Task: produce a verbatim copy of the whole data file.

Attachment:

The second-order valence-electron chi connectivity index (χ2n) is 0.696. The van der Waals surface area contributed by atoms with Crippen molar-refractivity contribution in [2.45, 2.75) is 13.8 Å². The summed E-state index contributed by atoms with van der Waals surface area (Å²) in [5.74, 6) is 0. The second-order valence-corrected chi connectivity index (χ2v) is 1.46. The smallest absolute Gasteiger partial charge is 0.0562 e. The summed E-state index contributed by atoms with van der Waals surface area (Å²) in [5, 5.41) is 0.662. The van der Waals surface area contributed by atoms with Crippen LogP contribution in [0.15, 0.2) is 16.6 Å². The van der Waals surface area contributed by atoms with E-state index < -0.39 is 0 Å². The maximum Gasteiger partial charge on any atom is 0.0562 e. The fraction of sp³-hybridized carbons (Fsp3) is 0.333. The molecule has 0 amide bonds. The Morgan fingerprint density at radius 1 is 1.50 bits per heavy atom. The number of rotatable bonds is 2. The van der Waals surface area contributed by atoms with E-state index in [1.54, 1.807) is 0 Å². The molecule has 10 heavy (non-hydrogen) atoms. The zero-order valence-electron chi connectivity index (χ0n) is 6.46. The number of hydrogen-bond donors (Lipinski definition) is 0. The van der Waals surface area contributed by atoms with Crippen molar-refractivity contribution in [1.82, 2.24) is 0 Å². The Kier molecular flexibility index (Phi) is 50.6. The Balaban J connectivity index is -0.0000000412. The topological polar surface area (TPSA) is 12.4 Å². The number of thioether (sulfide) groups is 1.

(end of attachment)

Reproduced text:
The second-order valence-electron chi connectivity index (χ2n) is 0.696. The van der Waals surface area contributed by atoms with Crippen molar-refractivity contribution in [2.45, 2.75) is 13.8 Å². The summed E-state index contributed by atoms with van der Waals surface area (Å²) in [5.74, 6) is 0. The second-order valence-corrected chi connectivity index (χ2v) is 1.46. The smallest absolute Gasteiger partial charge is 0.0562 e. The summed E-state index contributed by atoms with van der Waals surface area (Å²) in [5, 5.41) is 0.662. The van der Waals surface area contributed by atoms with Crippen LogP contribution in [0.15, 0.2) is 16.6 Å². The van der Waals surface area contributed by atoms with E-state index < -0.39 is 0 Å². The maximum Gasteiger partial charge on any atom is 0.0562 e. The fraction of sp³-hybridized carbons (Fsp3) is 0.333. The molecule has 0 amide bonds. The Morgan fingerprint density at radius 1 is 1.50 bits per heavy atom. The number of rotatable bonds is 2. The van der Waals surface area contributed by atoms with E-state index in [1.54, 1.807) is 0 Å². The molecule has 10 heavy (non-hydrogen) atoms. The zero-order valence-electron chi connectivity index (χ0n) is 6.46. The number of hydrogen-bond donors (Lipinski definition) is 0. The van der Waals surface area contributed by atoms with Crippen molar-refractivity contribution in [1.82, 2.24) is 0 Å². The Kier molecular flexibility index (Phi) is 50.6. The Balaban J connectivity index is -0.0000000412. The topological polar surface area (TPSA) is 12.4 Å². The number of thioether (sulfide) groups is 1.